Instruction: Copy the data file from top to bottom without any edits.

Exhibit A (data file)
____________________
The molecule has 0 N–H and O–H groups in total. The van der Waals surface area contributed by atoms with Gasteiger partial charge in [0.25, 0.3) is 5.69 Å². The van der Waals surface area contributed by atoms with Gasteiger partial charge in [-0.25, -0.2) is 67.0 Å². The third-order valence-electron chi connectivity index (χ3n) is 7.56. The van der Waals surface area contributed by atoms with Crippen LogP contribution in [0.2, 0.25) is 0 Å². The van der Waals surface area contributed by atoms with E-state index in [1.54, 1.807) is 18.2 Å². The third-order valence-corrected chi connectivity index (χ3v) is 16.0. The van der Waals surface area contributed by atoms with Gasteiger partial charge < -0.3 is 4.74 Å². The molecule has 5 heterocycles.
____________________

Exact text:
The molecule has 0 N–H and O–H groups in total. The van der Waals surface area contributed by atoms with Gasteiger partial charge in [0.25, 0.3) is 5.69 Å². The van der Waals surface area contributed by atoms with Gasteiger partial charge in [-0.25, -0.2) is 67.0 Å². The third-order valence-electron chi connectivity index (χ3n) is 7.56. The van der Waals surface area contributed by atoms with Crippen LogP contribution in [0.2, 0.25) is 0 Å². The van der Waals surface area contributed by atoms with E-state index in [1.54, 1.807) is 18.2 Å². The third-order valence-corrected chi connectivity index (χ3v) is 16.0. The van der Waals surface area contributed by atoms with Gasteiger partial charge < -0.3 is 4.74 Å². The molecule has 5 heterocycles.